The pandemic has accelerated digital transformation for retailers and further shifted consumer buying habits online, which has expanded their attack surface and heightened the number of vulnerabilities and risks of a breach. This breach should serve as a reminder for all retailers to evaluate their security processes.
Many retailers are relying on new systems that were built on the fly as organizations adapted to the customer requirements of the pandemic. As a result, these systems often haven’t been properly tested in high-volume transaction environments before. Speed is the natural enemy of security, and retailers must beware of increased risks of DDoS attacks, ransomware, fraudulent purchases, phishing campaigns impersonating retailers.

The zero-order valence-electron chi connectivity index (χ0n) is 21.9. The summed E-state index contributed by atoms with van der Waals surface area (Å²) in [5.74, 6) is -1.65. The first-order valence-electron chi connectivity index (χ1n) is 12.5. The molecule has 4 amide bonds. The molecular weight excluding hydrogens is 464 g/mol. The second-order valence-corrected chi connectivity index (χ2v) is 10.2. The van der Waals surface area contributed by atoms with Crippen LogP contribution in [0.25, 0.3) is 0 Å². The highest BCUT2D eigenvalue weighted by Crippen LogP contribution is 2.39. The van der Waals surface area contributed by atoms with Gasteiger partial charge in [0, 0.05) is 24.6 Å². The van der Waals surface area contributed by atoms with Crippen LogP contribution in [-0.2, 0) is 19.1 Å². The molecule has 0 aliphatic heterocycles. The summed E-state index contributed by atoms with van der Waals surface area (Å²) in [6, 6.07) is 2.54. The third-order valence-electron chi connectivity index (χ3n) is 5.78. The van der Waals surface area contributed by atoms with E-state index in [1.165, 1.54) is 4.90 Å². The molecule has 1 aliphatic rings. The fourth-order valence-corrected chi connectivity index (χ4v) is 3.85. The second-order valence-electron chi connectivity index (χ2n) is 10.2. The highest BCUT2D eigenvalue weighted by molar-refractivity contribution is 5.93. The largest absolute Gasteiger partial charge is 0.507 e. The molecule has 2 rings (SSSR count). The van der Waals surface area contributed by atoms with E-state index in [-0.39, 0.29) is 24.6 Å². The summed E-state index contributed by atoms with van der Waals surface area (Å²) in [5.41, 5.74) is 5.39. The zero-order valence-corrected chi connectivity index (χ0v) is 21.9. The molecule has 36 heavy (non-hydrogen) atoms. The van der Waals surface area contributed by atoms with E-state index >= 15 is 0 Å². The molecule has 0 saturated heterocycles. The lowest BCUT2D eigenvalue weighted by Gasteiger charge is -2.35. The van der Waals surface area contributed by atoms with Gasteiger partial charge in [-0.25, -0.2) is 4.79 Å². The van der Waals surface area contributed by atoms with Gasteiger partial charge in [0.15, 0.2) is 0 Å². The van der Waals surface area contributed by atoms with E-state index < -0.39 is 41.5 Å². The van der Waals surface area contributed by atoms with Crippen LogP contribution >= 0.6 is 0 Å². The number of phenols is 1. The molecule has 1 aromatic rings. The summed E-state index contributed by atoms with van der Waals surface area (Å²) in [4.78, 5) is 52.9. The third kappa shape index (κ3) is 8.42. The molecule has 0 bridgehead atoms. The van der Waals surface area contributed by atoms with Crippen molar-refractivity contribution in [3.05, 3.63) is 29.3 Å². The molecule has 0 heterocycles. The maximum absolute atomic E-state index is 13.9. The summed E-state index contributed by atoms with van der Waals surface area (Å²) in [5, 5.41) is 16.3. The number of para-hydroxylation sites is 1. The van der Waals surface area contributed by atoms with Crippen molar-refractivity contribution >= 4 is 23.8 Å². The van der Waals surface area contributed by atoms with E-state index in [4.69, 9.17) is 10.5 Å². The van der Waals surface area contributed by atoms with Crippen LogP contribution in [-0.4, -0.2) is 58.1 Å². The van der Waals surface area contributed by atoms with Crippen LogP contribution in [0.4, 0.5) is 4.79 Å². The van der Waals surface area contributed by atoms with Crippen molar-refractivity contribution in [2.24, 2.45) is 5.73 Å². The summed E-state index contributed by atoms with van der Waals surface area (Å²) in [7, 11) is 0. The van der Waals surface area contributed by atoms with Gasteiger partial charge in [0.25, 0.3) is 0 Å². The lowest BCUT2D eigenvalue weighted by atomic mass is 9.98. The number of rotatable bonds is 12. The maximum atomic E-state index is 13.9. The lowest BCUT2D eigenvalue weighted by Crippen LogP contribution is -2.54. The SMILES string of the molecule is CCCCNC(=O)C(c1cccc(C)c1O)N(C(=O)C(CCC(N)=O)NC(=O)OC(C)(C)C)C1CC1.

Retailers can adopt a “neighborhood watch” approach to security, engaging outside ethical hackers and even the general public to proactively disclose vulnerabilities before cybercriminals can exploit them. This allows retailers to discover security issues before the adversary does, protect their users, and avoid a disrupting breach. As we have seen with this attack, failing to ensure security at the scale needed will grant attackers access to large quantities of customer information and data such as social security numbers, driver’s license numbers, passport numbers, and/or financial account numbers, as well as the ability to inject ransomware into the retailer’s networks.